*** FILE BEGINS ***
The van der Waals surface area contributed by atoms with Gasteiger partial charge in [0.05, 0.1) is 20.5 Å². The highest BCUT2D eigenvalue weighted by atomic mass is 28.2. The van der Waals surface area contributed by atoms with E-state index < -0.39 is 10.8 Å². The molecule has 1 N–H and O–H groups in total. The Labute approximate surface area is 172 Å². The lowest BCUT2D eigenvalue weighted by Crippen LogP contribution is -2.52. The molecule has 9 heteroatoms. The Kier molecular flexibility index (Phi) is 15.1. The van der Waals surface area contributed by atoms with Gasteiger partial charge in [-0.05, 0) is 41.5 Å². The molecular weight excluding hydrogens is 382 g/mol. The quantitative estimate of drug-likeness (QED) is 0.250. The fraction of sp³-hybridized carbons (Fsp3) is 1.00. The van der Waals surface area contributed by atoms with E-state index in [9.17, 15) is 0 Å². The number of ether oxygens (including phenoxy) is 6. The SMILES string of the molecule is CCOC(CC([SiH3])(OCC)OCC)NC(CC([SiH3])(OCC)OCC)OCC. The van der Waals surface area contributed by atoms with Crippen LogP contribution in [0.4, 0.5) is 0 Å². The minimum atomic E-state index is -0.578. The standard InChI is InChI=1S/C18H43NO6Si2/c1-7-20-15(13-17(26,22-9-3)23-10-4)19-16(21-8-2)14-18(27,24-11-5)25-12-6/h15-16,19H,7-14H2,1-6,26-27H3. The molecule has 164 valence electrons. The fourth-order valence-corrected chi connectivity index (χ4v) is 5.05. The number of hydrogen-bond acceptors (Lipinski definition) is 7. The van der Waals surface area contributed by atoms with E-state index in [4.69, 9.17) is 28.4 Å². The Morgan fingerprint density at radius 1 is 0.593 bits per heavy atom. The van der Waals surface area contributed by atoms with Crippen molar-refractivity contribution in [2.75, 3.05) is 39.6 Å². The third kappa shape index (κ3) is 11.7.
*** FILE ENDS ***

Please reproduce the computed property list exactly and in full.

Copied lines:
The van der Waals surface area contributed by atoms with Gasteiger partial charge in [0.05, 0.1) is 20.5 Å². The highest BCUT2D eigenvalue weighted by atomic mass is 28.2. The van der Waals surface area contributed by atoms with E-state index < -0.39 is 10.8 Å². The molecule has 1 N–H and O–H groups in total. The Labute approximate surface area is 172 Å². The lowest BCUT2D eigenvalue weighted by Crippen LogP contribution is -2.52. The molecule has 9 heteroatoms. The Kier molecular flexibility index (Phi) is 15.1. The van der Waals surface area contributed by atoms with Gasteiger partial charge in [-0.05, 0) is 41.5 Å². The molecular weight excluding hydrogens is 382 g/mol. The quantitative estimate of drug-likeness (QED) is 0.250. The fraction of sp³-hybridized carbons (Fsp3) is 1.00. The van der Waals surface area contributed by atoms with E-state index in [9.17, 15) is 0 Å². The number of ether oxygens (including phenoxy) is 6. The SMILES string of the molecule is CCOC(CC([SiH3])(OCC)OCC)NC(CC([SiH3])(OCC)OCC)OCC. The van der Waals surface area contributed by atoms with Crippen LogP contribution in [0.4, 0.5) is 0 Å². The minimum atomic E-state index is -0.578. The standard InChI is InChI=1S/C18H43NO6Si2/c1-7-20-15(13-17(26,22-9-3)23-10-4)19-16(21-8-2)14-18(27,24-11-5)25-12-6/h15-16,19H,7-14H2,1-6,26-27H3. The molecule has 164 valence electrons. The fourth-order valence-corrected chi connectivity index (χ4v) is 5.05. The number of hydrogen-bond acceptors (Lipinski definition) is 7. The van der Waals surface area contributed by atoms with E-state index in [4.69, 9.17) is 28.4 Å². The Morgan fingerprint density at radius 1 is 0.593 bits per heavy atom. The van der Waals surface area contributed by atoms with Crippen molar-refractivity contribution in [2.75, 3.05) is 39.6 Å². The third kappa shape index (κ3) is 11.7.